- Associated Press - Saturday, June 6, 2015

FAYETTEVILLE, N.C. (AP) - Joe Vasile opens the scorebook and a fountain of baseball minutiae - neatly color coded in reds, greens, blues and black - comes pouring from the pages.

The mixture of numbers and words might seem like a secret code to some, but they are critical elements as Vasile relays the story of the Fayetteville SwampDogs season to listeners via an Internet broadcast.

The 22-year-old will begin his second year under the headset lending his voice and observations to SwampDogs followers as the collegiate summer league baseball team plays its season opener Tuesday at J.P. Riddle Stadium against the Morehead City Marlins.

A career in broadcasting has been Vasile’s goal since he was an 8-year-old growing up in Paramus, New Jersey, not too far from New York.

“As a compromise to get me to bed at night, my Mom allowed me to turn on the radio,” Vasile said last week while preparing for the SwampDogs opener. “I’d fall asleep with Mets baseball or Monday Night Football as the sound track.

“So, I thought, as a foolish 8-year-old, ‘Hey, all you have to do is sit and watch games and talk about sports. That’s what I want to do.’ Of course, I found out there’s a little more to it than that.”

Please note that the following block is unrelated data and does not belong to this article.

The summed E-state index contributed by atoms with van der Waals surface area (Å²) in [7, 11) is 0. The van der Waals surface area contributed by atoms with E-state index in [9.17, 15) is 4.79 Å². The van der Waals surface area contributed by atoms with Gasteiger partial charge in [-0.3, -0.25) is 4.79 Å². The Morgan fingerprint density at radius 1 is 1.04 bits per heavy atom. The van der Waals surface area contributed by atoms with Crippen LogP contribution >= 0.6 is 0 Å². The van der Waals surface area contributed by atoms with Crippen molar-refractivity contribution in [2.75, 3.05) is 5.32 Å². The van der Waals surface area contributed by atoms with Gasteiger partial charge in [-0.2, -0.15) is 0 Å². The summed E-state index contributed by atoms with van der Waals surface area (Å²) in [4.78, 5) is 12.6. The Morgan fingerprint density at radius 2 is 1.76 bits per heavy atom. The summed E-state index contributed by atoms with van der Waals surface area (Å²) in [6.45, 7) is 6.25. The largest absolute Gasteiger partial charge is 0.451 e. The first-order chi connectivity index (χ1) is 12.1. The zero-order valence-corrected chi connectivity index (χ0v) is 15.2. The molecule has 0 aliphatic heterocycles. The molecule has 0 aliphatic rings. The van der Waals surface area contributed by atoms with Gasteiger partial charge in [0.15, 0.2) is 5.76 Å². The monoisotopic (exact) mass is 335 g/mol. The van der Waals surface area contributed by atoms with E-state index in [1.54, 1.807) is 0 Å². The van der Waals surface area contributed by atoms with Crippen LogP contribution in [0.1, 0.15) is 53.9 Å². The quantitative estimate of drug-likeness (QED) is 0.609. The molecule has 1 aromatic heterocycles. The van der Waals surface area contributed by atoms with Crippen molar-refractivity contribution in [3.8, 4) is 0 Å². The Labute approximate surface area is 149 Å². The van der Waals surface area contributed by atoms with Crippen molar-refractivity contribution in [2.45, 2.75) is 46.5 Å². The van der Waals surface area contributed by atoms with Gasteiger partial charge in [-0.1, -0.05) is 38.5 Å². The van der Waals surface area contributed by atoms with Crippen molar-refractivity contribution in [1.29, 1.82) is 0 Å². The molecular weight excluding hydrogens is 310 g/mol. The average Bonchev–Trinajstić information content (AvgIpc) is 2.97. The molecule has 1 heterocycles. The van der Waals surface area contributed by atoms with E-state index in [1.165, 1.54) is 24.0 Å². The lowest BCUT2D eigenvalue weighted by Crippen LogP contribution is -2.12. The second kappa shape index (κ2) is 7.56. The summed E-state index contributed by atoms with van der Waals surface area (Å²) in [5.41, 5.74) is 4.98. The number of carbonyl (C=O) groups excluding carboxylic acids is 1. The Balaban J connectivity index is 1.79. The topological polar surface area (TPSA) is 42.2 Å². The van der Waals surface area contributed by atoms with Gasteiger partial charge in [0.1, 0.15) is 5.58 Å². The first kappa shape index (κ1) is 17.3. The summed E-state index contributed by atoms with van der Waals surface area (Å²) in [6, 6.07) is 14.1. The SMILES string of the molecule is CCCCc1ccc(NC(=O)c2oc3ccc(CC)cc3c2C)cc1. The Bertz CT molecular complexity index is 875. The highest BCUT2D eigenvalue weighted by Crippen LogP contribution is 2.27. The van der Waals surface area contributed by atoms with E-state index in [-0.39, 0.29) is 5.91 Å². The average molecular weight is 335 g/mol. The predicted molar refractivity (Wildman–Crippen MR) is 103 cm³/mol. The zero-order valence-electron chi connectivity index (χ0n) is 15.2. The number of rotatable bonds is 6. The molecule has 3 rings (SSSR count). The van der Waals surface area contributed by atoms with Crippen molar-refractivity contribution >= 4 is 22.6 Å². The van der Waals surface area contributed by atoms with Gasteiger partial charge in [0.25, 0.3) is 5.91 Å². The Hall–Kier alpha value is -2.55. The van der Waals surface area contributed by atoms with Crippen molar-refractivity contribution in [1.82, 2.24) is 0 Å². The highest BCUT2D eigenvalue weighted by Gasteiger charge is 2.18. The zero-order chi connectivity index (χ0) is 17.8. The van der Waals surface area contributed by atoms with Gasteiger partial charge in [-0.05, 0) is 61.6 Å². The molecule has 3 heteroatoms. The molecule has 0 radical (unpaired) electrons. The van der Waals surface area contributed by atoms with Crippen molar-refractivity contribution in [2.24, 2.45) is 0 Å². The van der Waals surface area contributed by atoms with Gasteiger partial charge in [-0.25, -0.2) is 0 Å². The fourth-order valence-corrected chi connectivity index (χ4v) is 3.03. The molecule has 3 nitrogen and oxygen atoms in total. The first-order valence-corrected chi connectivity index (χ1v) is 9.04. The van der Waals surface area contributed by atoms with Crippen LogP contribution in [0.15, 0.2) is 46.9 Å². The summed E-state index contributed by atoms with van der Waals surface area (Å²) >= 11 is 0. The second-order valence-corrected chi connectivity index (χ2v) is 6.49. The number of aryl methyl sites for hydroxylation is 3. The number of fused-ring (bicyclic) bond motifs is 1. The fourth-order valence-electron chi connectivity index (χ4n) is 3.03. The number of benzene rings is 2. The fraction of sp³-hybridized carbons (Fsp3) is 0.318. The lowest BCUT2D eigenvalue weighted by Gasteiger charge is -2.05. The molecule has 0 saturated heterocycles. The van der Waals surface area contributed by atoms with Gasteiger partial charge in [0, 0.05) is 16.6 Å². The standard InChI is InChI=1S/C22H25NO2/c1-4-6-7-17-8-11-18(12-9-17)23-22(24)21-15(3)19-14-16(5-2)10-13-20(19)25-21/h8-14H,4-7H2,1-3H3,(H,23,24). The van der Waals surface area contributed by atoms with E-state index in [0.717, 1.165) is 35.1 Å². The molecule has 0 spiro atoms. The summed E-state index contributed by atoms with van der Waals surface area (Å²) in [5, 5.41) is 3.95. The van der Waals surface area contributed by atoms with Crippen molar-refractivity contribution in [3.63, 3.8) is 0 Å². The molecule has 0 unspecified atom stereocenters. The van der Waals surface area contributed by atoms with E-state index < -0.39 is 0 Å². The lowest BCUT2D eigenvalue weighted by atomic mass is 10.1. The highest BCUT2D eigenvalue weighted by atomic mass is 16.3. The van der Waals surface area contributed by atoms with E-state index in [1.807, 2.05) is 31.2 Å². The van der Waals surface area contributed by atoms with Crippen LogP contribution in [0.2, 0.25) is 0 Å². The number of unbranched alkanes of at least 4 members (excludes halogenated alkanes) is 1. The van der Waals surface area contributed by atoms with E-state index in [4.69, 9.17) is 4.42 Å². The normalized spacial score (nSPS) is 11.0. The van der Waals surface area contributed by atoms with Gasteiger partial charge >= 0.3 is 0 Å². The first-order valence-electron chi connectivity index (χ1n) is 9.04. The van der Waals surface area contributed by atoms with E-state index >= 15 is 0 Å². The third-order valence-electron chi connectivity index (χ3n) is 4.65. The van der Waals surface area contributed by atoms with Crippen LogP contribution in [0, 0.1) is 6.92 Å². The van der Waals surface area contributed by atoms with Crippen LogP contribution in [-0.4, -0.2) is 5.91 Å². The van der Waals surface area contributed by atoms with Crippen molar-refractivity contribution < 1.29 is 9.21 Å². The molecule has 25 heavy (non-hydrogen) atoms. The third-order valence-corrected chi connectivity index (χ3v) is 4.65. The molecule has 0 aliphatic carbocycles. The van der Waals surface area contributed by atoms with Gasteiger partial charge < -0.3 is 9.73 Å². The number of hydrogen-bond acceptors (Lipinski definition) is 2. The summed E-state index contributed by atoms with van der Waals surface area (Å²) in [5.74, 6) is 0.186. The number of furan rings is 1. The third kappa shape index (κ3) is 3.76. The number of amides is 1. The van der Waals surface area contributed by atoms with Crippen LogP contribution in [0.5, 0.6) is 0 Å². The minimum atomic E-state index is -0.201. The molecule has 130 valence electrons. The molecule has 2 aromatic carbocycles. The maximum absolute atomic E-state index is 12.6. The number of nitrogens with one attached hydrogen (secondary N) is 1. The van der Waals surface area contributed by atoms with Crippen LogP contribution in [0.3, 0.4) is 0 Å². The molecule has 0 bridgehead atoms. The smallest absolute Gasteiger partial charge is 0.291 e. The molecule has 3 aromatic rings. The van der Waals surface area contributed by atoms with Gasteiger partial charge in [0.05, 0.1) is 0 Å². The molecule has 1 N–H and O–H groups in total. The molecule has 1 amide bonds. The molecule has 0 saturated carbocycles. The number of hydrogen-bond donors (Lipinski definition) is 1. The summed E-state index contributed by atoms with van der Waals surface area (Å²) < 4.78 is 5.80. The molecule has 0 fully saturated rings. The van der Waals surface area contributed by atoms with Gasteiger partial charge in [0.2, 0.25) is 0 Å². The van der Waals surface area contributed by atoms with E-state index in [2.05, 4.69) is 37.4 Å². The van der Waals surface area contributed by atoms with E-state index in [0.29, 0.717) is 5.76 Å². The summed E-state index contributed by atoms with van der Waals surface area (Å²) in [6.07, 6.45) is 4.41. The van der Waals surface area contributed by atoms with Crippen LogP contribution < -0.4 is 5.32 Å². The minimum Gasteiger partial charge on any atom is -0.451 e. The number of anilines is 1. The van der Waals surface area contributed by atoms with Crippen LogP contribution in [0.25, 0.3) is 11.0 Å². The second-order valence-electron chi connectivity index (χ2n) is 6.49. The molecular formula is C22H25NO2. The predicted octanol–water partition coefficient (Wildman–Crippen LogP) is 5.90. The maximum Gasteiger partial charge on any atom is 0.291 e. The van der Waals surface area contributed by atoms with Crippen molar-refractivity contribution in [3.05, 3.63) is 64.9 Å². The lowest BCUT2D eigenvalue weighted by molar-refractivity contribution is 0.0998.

He returns to his broadcasting duties this season, as well as assuming the role of assistant general manager.

But his main responsibility once the season begins will continue to be the game broadcast. With a new head coach and nearly new roster of players, Vasile has had plenty of homework to do and lots of notes to add to his scorebook.

Vasile enters all the normal things in his scorebook - lineups for both teams, how they’re lined up defensively and current statistics on each player. As the season progresses he’ll note any tendencies developing for the team or individuals.

What is different about Vasile’s book as opposed to a fan keeping score in the stands are the personal reminders he adds to help the broadcast run smoother, be more entertaining and informative.

“RELAX” is written in big green letters in the top right corner of one score page from 2014. Another note reminds Visale to repeat the score regularly.

“No one ever complained about someone saying the score too much,” he said.

“Another thing I’ll do is to jot down five to 10 topics in green I can go to at any time when things slow down during the game. They may not have anything to do with the game. For example, last summer the World Cup was going on, so I made some notes about what was happening and introduced that into the broadcast.”

It’s that kind of preparation Vasile hopes will eventually get him back home to a job he dreamed about as a child.

“Not to say I would not want to do the Yankees or Phillies or another team,” he said. “But being the radio guy for the Mets would be the ultimate dream job for me.”

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